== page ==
Like many major corporations these days, McDonald's wants badly to get in on the SXSW action, reaping the benefits of the long-running music festival but becoming part of the reason it's not as fun as it used to be to attend. But because SXSW's core focus is (ostensibly) "emerging" musicians, as McDonald's put it, the company apparently believes said musicians should play its showcase—in essence, work—for free.
On Wednesday, the pop group Ex Cops posted a complaint on Facebook about their experience after McDonald's asked them to join their SXSW showcase. Brian Harding wrote:
Their selling point was that this was "a great opportunity for additional exposure," and that "McDonald's will have their global digital team on site to meet with the bands, help with cross promotion, etc"
I don't, and doubt that they know what this means either.
Getting past that rhetoric, at the very least a big corporation like McDonald's can at least pay their talent a little. Right?
"There isn't a budget for an artist fee (unfortunately)"
As of 2013, McDonalds is valued at 90.3 billion dollars.
Harding went on to detail other McDonald's-cited "benefits" of playing their showcase, including being "featured on screens throughout the event, as well as POSSIBLY mentioned on McDonald's social media accounts like Facebook (57MM likes!)" and also, "free food to all audience members." (He also brings up the way McDonald's treats its regular employees, which seems pretty close to what it expects from its musicians, minus the Facebook shout-outs.)
McDonald's Global Media Relations Director Becca Hary responded to Harding's post at Rolling Stone, essentially saying they're just practicing poor labor policy cause everyone else is, oh well! Also LOL HASHTAGS:
We follow the same standard protocol as other brands and sponsors by inviting talented and emerging musicians to join us at the SXSW Festival," McDonald's Global Media Relations Director Becca Hary tells Rolling Stone. "We look forward to serving McDonald's food, drinks and fun in Austin. #slownewsday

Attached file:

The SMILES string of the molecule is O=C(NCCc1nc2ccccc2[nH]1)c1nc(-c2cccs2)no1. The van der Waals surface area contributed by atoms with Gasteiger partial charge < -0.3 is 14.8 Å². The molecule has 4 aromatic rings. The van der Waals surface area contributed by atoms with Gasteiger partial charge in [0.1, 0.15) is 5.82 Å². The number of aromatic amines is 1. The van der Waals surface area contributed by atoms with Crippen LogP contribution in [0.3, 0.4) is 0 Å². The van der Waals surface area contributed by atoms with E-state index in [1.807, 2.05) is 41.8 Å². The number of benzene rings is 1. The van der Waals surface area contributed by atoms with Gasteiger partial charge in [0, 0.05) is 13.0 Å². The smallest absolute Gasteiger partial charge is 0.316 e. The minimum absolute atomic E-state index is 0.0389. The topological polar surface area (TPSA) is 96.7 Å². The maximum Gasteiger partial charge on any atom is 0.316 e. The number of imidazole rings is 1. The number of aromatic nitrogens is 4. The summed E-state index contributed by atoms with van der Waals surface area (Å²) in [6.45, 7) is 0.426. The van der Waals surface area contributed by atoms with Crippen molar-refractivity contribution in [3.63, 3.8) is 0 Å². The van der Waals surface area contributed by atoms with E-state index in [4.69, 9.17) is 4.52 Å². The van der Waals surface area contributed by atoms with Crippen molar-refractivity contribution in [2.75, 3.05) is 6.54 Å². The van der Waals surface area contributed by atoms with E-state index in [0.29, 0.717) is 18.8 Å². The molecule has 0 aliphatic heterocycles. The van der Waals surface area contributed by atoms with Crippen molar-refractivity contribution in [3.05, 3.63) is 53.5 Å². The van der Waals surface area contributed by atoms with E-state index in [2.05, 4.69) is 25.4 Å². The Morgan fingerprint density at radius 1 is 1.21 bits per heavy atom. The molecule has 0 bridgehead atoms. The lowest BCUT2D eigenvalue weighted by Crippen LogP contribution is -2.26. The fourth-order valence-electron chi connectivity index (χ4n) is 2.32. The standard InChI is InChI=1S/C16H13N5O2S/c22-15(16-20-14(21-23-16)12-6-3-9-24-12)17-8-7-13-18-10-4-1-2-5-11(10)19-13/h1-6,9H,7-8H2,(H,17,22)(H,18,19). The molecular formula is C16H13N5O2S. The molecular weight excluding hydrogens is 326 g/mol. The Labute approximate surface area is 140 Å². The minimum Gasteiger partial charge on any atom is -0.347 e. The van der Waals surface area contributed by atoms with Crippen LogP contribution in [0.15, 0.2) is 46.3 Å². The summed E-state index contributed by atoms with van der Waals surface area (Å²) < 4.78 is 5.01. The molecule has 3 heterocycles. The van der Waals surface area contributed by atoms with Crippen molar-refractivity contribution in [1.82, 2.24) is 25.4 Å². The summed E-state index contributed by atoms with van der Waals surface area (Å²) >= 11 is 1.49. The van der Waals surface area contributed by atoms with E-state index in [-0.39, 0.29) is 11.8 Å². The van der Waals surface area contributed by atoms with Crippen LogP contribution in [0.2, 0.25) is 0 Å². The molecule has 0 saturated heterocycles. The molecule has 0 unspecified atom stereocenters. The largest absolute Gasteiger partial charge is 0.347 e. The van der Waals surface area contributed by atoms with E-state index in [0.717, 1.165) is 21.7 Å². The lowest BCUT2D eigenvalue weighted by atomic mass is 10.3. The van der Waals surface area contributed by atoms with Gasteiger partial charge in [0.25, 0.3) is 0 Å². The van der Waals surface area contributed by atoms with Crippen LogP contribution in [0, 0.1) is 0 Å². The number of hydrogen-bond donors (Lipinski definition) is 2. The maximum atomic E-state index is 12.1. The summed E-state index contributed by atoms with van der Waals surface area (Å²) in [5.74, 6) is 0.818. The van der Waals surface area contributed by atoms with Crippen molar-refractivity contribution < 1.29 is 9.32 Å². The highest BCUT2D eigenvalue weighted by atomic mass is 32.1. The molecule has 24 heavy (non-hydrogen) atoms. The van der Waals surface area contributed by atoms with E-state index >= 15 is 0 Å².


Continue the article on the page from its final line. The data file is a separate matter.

Ex Cops' Amalie Bruun told Rolling Stone that "other, much smaller corporations are offering us money... if we're not going to get paid for our live shows, what are we going to get paid for?"
And it's not even that Ex Cops are all that "emerging," especially for a SXSW audience, where attendees are presumed to generally have a tacit awareness of what's going on in music. The Brooklyn duo has been a band since 2011, and their second album, 2013's Daggers, was released on Downtown Records, a large independent distributed by Sony. Harding told Rolling Stone, "We're totally open to branding and it's 2015 and you have to roll with the punches," pointing out the way that these days, participating in brand-created shows, ads, or "CONTENT" is one of the few ways outside of touring and merch for mid-level musicians to be paid. (It's dark and nefarious, but do you buy albums?)
When corporations worth billions of dollars start expecting musicians to donate their time in exchange for possibly a tweet and lunch they could purchase themselves for under five dollars, it becomes exceedingly plain that said corporation doesn't value the music so much as the cachet they expect it will bring them among the college students and music fans that go to SXSW. And that, my friends, is a problem.
Ex-Cops photo via Facebook.
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